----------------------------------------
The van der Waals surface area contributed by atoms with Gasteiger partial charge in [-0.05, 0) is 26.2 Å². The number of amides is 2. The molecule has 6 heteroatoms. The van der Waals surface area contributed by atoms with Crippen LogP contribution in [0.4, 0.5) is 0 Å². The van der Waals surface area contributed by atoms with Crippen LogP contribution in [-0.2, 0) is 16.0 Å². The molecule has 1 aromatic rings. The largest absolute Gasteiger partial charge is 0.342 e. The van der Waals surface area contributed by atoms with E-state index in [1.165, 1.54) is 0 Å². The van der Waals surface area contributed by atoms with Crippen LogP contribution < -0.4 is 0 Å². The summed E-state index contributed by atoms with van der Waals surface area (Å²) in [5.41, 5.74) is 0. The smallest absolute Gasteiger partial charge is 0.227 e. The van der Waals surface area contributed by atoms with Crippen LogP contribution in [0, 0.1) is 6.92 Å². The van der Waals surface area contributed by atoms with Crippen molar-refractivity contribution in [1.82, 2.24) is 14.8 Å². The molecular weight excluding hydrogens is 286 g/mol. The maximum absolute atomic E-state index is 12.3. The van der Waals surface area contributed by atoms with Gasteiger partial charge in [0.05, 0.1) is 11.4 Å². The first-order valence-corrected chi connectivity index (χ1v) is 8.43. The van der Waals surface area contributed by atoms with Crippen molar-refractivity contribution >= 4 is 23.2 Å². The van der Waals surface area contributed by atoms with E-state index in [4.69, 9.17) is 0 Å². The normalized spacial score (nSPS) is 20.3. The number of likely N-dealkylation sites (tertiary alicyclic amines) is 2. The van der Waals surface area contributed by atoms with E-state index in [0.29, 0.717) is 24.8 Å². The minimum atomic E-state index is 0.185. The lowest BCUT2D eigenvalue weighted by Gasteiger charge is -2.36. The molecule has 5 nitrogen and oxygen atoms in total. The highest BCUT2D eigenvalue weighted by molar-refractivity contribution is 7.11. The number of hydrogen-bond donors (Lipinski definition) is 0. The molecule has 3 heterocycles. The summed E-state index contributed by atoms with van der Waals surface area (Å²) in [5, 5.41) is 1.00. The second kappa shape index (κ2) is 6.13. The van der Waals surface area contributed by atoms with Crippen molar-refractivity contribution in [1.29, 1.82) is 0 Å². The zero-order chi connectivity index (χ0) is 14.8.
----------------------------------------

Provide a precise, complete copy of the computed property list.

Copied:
The van der Waals surface area contributed by atoms with Gasteiger partial charge in [-0.05, 0) is 26.2 Å². The number of amides is 2. The molecule has 6 heteroatoms. The van der Waals surface area contributed by atoms with Crippen LogP contribution in [0.4, 0.5) is 0 Å². The van der Waals surface area contributed by atoms with Crippen LogP contribution in [-0.2, 0) is 16.0 Å². The molecule has 1 aromatic rings. The largest absolute Gasteiger partial charge is 0.342 e. The van der Waals surface area contributed by atoms with E-state index in [1.165, 1.54) is 0 Å². The van der Waals surface area contributed by atoms with Crippen LogP contribution < -0.4 is 0 Å². The summed E-state index contributed by atoms with van der Waals surface area (Å²) in [5.41, 5.74) is 0. The smallest absolute Gasteiger partial charge is 0.227 e. The van der Waals surface area contributed by atoms with Crippen LogP contribution in [0, 0.1) is 6.92 Å². The van der Waals surface area contributed by atoms with Crippen molar-refractivity contribution in [1.82, 2.24) is 14.8 Å². The molecular weight excluding hydrogens is 286 g/mol. The maximum absolute atomic E-state index is 12.3. The van der Waals surface area contributed by atoms with Gasteiger partial charge in [0.05, 0.1) is 11.4 Å². The first-order valence-corrected chi connectivity index (χ1v) is 8.43. The van der Waals surface area contributed by atoms with Crippen molar-refractivity contribution >= 4 is 23.2 Å². The van der Waals surface area contributed by atoms with E-state index in [4.69, 9.17) is 0 Å². The normalized spacial score (nSPS) is 20.3. The number of likely N-dealkylation sites (tertiary alicyclic amines) is 2. The van der Waals surface area contributed by atoms with E-state index in [0.29, 0.717) is 24.8 Å². The minimum atomic E-state index is 0.185. The lowest BCUT2D eigenvalue weighted by Gasteiger charge is -2.36. The molecule has 5 nitrogen and oxygen atoms in total. The highest BCUT2D eigenvalue weighted by molar-refractivity contribution is 7.11. The number of hydrogen-bond donors (Lipinski definition) is 0. The molecule has 3 heterocycles. The summed E-state index contributed by atoms with van der Waals surface area (Å²) in [5, 5.41) is 1.00. The second kappa shape index (κ2) is 6.13. The van der Waals surface area contributed by atoms with Crippen molar-refractivity contribution in [1.29, 1.82) is 0 Å². The zero-order chi connectivity index (χ0) is 14.8.